Context.— The US Public Health Service and the International AIDS Society–USA
recently published recommendations for antiretroviral therapy (ART) for persons
infected with human immunodeficiency virus (HIV); however, anecdotal evidence
suggests that HIV-infected injection drug users (IDUs) may not be receiving
optimal care as defined by the recommendations.
Objective.— To assess ART use in HIV-infected IDUs.
Design.— A cross-sectional survey of self-reported ART use between July 1996
and June 1997 in IDUs.
Setting.— A community-based clinic affiliated with Johns Hopkins University, Baltimore,
Participants.— A total of 404 HIV-infected IDUs with CD4+ cell counts less
than 0.50×109/L recruited into a longitudinal study in 1988
Main Outcome Measure.— Self-reported ART use was assessed: no current therapy, monotherapy,
or combination therapy with or without a protease inhibitor.
Results.— One half (199/404 [49%]) of patients reported no recent ART. A total
of 14% (58/404) had monotherapy, 23% (90/404) were receiving combination therapy
without a protease inhibitor, and 14% (57/404) had triple-combination therapy
with a protease inhibitor. A multivariate analysis of factors associated with
ART showed that care continuity and recent HIV-related outpatient visit (odds
ratio [OR], 4.30; 95% confidence interval [CI], 2.36-7.81 and OR, 2.84; 95%
CI, 1.66-4.88, respectively), CD4+ cell count of less than 0.20×109 (OR, 2.41; 95% CI, 1.51-3.84), no current drug use and being in drug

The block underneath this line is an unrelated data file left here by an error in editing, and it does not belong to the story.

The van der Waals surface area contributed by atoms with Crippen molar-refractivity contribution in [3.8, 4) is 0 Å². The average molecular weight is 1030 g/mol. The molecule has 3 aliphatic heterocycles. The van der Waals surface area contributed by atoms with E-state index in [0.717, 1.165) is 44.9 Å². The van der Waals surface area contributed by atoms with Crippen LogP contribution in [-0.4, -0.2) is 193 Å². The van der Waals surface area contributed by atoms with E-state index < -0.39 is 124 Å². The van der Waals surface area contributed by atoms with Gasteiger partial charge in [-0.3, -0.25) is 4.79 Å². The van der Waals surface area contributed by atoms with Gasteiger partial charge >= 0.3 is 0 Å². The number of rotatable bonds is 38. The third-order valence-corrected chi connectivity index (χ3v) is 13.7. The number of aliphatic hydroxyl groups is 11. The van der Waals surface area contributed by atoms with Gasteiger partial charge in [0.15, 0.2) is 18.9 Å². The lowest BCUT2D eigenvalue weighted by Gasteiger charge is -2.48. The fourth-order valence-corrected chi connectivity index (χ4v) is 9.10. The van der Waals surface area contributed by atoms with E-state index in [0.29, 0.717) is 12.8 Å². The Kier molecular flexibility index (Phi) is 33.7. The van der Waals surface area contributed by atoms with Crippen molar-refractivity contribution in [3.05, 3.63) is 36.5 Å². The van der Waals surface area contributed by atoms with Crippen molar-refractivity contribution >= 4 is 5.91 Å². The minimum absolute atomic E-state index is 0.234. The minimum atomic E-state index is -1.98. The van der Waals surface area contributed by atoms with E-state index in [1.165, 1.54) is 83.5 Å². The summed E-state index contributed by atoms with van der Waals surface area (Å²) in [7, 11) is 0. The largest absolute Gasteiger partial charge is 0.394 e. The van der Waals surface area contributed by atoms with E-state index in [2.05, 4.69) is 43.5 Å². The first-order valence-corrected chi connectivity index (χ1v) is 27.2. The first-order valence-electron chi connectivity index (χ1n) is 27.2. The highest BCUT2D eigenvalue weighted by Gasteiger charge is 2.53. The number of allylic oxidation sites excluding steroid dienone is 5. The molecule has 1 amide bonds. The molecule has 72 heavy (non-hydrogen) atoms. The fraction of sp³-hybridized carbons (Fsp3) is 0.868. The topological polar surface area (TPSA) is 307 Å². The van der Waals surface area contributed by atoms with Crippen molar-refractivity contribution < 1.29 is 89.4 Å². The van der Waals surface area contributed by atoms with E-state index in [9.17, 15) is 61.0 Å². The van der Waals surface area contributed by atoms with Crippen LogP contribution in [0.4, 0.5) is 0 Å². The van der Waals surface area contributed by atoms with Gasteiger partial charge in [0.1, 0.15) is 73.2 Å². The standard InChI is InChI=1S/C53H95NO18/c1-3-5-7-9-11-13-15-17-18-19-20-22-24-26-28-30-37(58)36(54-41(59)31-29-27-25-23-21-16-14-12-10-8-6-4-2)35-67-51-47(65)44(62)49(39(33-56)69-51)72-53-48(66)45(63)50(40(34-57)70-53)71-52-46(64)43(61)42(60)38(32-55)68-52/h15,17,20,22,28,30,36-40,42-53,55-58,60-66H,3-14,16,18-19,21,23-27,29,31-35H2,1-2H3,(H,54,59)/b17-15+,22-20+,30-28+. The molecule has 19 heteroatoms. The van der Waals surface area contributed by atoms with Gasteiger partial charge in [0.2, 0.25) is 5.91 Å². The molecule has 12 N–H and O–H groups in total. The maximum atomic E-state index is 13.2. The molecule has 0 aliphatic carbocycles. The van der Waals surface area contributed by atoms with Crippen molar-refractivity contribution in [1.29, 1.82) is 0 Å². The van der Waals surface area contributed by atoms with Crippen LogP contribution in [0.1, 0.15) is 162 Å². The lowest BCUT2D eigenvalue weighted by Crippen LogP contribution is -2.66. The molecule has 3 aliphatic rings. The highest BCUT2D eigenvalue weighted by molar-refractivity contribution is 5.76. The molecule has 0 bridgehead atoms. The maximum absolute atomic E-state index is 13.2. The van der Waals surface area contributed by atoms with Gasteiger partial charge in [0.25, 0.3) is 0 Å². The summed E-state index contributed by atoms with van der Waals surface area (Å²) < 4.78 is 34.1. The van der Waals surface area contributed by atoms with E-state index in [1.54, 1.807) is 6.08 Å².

treatment (OR, 2.16; 95% CI, 1.34-3.47; OR, 2.12; 95% CI, 1.23-3.66, respectively),
and unemployment (OR, 2.31; 95% CI, 1.21-4.40) were associated with reporting
ART use. In other analysis, less likely to receive protease inhibitors were
current drug injectors (OR, 0.5; 95% CI, 0.3-1.0) and those recently incarcerated
(OR, 0.2; 95% CI, 0.03-0.9), but patients with acquired immunodeficiency syndrome
were more likely to receive protease inhibitors (OR, 2.0; 95% CI, 0.9-4.6).
Protease inhibitor use doubled (P<.01) from July
and December 1996 to January and June 1997 (7.7% and 14.8%, respectively).
Conclusions.— Those IDUs infected with HIV who were not receiving ART tended to be
active drug users without clinical disease who have less contact with health
care providers. Although we do not have information on clinical judgment regarding
treatment decisions or whether persons were prescribed therapy not taken,
the proportion of subjects reporting receiving ART suggests that strategies
for improving treatment in this population are indicated. Expanding simultaneous
treatment services for HIV infection and substance abuse would enhance the
response to these related epidemics.